According to a new report, the Xbox brand is more valuable than both the PlayStation and Nintendo brands. More specifically, a new report out of WPP's research arm Kantar, BrandZ rankings, reveals that Xbox ranks within the top 100 global brands, while PlayStation and Nintendo fail to crack the list. According the report, the list, which has been complied every year for 13 years, is calculated by the value that a brand contributes to any given business. To figure this out, the report combines both market data and financial data, as well as consumer surveys from consumers around the world. In other words, it's not a perfect report, but none are.
Again, oddly enough PlayStation and Nintendo don't make the cut, but Xbox comes in at number 87, and it's the only gaming brand that makes the list, though other companies involved in the gaming industry, like Tencent and Google, are represented.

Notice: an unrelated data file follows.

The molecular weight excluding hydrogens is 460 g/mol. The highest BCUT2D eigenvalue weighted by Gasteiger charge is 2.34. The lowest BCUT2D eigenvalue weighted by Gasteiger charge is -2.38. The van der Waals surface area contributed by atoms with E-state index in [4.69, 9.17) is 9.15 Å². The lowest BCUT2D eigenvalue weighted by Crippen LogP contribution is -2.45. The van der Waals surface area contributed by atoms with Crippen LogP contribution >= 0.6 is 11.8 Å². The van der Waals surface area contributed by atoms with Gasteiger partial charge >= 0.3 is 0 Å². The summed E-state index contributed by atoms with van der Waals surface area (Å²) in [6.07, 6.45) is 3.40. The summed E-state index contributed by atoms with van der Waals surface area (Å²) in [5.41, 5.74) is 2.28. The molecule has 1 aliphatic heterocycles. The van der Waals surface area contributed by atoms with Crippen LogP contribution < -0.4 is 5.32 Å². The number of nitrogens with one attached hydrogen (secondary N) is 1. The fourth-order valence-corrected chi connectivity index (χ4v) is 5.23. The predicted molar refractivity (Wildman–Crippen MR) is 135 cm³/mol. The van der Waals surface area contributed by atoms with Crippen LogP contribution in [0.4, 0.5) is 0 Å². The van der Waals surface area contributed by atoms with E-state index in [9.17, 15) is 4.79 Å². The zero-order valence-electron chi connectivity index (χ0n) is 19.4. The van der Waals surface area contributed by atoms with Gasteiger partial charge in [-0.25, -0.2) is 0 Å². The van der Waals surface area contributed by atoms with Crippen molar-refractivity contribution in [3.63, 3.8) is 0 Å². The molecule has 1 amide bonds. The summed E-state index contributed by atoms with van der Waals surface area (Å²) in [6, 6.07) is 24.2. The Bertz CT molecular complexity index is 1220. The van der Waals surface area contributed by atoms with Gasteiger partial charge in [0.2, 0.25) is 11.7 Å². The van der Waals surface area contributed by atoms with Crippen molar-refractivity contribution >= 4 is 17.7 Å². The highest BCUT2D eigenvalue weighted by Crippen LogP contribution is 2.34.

It's unclear how Xbox, which seems to be lagging behind PlayStation and Nintendo in most respects, made the list while the others didn't. Unfortunately, the report doesn't go into the finer details, leaving us with nothing more than speculation. From the outside looking in, you'd assume PlayStation would be the most valuable gaming brand, followed by Xbox, but perhaps BrandZ's report has access to information we don't.
As you will know, on the back of the PlayStation 4, PlayStation has been having its greatest financial success ever, meanwhile Nintendo is doing quite well for itself with the Nintendo Switch. Meanwhile, this current console generation hasn't been very kind to Xbox, but maybe all of its licensing of different tech and services is helping make up for that and then some. Or maybe it's all because of Minecraft, which remains one of the biggest games in the world. After all, PlayStation and Nintendo don't really have any games that come even close to Minecraft.
Anyway, as always, feel free to leave a comment or two with your thoughts. Does this report surprise you? Do you think as a brand Xbox is more valuable than PlayStation and Nintendo?
Source: Financial Times